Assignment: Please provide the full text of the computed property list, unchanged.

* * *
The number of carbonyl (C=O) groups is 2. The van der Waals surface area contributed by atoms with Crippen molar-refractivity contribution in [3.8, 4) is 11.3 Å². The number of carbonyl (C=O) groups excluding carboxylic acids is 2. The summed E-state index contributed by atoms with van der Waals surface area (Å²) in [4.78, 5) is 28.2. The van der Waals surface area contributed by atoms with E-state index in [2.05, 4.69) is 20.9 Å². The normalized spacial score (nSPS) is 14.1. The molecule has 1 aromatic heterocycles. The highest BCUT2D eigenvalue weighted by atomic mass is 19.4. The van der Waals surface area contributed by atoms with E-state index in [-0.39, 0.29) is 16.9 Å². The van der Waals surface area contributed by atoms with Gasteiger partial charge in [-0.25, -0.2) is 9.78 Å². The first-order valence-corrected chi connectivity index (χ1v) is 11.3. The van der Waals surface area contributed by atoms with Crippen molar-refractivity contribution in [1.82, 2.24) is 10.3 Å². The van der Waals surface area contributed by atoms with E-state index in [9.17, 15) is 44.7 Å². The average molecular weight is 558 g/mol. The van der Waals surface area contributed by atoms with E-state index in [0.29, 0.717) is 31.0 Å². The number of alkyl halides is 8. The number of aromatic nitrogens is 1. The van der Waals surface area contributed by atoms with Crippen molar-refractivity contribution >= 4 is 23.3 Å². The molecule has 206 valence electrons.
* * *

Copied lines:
The number of carbonyl (C=O) groups is 2. The van der Waals surface area contributed by atoms with Crippen molar-refractivity contribution in [3.8, 4) is 11.3 Å². The number of carbonyl (C=O) groups excluding carboxylic acids is 2. The summed E-state index contributed by atoms with van der Waals surface area (Å²) in [4.78, 5) is 28.2. The van der Waals surface area contributed by atoms with E-state index in [2.05, 4.69) is 20.9 Å². The normalized spacial score (nSPS) is 14.1. The molecule has 1 aromatic heterocycles. The highest BCUT2D eigenvalue weighted by atomic mass is 19.4. The van der Waals surface area contributed by atoms with E-state index in [-0.39, 0.29) is 16.9 Å². The van der Waals surface area contributed by atoms with Gasteiger partial charge in [-0.25, -0.2) is 9.78 Å². The first-order valence-corrected chi connectivity index (χ1v) is 11.3. The van der Waals surface area contributed by atoms with Crippen molar-refractivity contribution in [1.82, 2.24) is 10.3 Å². The van der Waals surface area contributed by atoms with E-state index in [9.17, 15) is 44.7 Å². The average molecular weight is 558 g/mol. The van der Waals surface area contributed by atoms with E-state index in [0.29, 0.717) is 31.0 Å². The number of alkyl halides is 8. The number of aromatic nitrogens is 1. The van der Waals surface area contributed by atoms with Crippen molar-refractivity contribution >= 4 is 23.3 Å². The molecule has 206 valence electrons.